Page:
“How long before there’s a revolution?” This question was asked by the journalist Robert Fisk in the Independent last week as he considered the implications for the Arab world of the turmoil in Lebanon.
Rulers of the Arab states are increasingly afraid, he suggested, while the people are gaining in confidence - and one outcome could be radical change in the region.
In Lebanon the army has largely stood by while the Hizbollah guerillas fight. A movement born in the villages and slums of Lebanon has fought the strongest military force in the Middle East.
What’s the point of a Lebanese government and its army when they can’t or won’t oppose occupation?
Why listen to talk of democracy on the US model when resistance comes in the form of a guerrilla force made up of labourers and teachers?
During the past month the Lebanese state has disappeared. The other Arab states have been absent too.
Millions of people have noted the inaction of their rulers in the face of Israel’s onslaught and have drawn the conclusion that their regimes are also part of a political crisis that grips the region.
In Egypt daily demonstrations support the Lebanese resistance - and oppose president Hosni Mubarak’s regime.
Last week in Cairo thousands shouted, “Long live Lebanon and Palestine”, “Today it’s Lebanon, tomorrow it will be Egypt” and “Down with Mubarak”.
The demonstrators run a high risk. Mubarak has a long record of attacking public protests with great brutality.
But protests have taken place across the country - in Fayoum, south of Cairo, in the northern city of Mansoura, where 20,000 people participated and in Beheira province.
For the Egyptian protesters Mubarak’s complicity with the US and Israel is linked directly to his domestic policies. Mubarak cuts deals with an Israeli state that brutalises Palestinians and Lebanese.
At the same time he increases prices of basic foods and fuel, pushing millions towards the poverty line. This is the outcome of Mubarak’s commitment to the neo-liberal policies that the US insists should be imposed worldwide.
Last week the Cairo demonstrators also chanted, “Neither the World Bank nor the CIA will control us.”
The Mubarak regime is vital to US plans for a “new” Middle East - Bush wants similarly compliant governments in Iraq, Iran and Syria.
But the example of Egypt shows that US plans are a threat to all the people of the region.
The majority of Egyptians hold Mubarak in contempt.
He and his “fat cats” are under increasing pressure from a democracy movement that includes all political currents and extends into the state machine itself. Even senior judges have contested the regime’s corruption.
Is this the model for a new “democratic” Middle East - or the circumstances under which a different sort of change can take place, one which challenges imperialism and its favourite state, Israel?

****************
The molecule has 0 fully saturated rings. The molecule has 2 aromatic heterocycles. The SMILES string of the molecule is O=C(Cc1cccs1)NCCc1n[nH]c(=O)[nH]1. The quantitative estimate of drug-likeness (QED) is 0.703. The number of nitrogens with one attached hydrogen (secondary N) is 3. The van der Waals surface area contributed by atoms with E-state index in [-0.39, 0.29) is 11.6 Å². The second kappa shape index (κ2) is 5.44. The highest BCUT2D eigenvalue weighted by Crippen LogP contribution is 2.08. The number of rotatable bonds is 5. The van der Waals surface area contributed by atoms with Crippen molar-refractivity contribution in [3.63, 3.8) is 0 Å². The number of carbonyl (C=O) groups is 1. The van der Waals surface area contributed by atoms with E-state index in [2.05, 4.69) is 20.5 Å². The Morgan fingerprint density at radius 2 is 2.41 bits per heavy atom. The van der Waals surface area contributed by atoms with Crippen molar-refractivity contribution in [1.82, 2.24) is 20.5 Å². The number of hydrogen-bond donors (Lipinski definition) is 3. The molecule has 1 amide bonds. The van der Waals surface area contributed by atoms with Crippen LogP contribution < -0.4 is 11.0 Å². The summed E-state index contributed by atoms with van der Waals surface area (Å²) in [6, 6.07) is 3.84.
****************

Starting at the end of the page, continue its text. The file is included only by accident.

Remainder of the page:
In the mid-1970s US strategists had unlimited confidence in another favoured ally, the Shah of Iran. They provided arms and trained his vast apparatus of repression.
In 1977 protests began among the poorest people in Iran’s cities. A mass movement deposed the Shah 18 months later.
The whole of society rose against tyranny, with prolonged strikes led by oil workers, whose power paralysed the regime.
Such changes are possible in Egypt and elsewhere in the region - especially in the Gulf, where pro-Western regimes maintain control without even the pretence of democratic participation.
But events may follow a different direction - as shown by the last episode of radical mass action across the Arab world.
In 1987 Palestinians in Gaza and the West Bank launched an intifada, or uprising, against Israeli occupation.
Within days there were demonstrations of solidarity in Lebanon, Jordan, Bahrain, Tunisia and Iraq.
In Sudan there was a general strike. In Egypt textile workers in Mehalla al-Kubra called for the regime to break links with Israel and the US. During battles with riot police they demanded an end to Mubarak’s rule.
Egypt’s rulers understood the implications of a movement that had spread fast to the industrial cities.
The interior minister declared, “I will sever any foot that attempts to take part in the demonstrations.”
But protests continued for weeks, met with increasing force until the army and riot police restored control.
The Egyptian regime survived, but soon the movement spread across North Africa.
In Algeria thousands of demonstrators declared an “Algerian intifada” - the
prelude to another period of mass protests and strikes which eventually led to electoral defeat of the regime.
Such events demonstrate how quickly solidarity movements such as those with Palestine and Lebanon can focus attention on injustice at home and on the need for change.
But their outcome is tied closely to the strategy of those involved. Are they determined, as in Iran, to remove a tyranny?
Are they able to spread the movement from small activist groups to the wider population? What is their relationship with the workers’ movement and its power to bring radical change?
In the light of the Iranian revolution Arab activists have other questions to ask. Can they help to stimulate a mass movement and maintain their own independence?
Can they learn the lessons of the rise and fall of the Iranian movement, which brought a new repression into being?
What is the relationship between Islamist organisations and those who follow a secular, socialist strategy?
Confidence in the possibility of change is growing across the Middle East. The key issue for activists across the region is what form this will take.
Israel’s warmongers will meanwhile be watching anxiously.
Nothing worries them more than a democratic mass movement ready to settle scores with its own rulers and with those who occupy Palestine.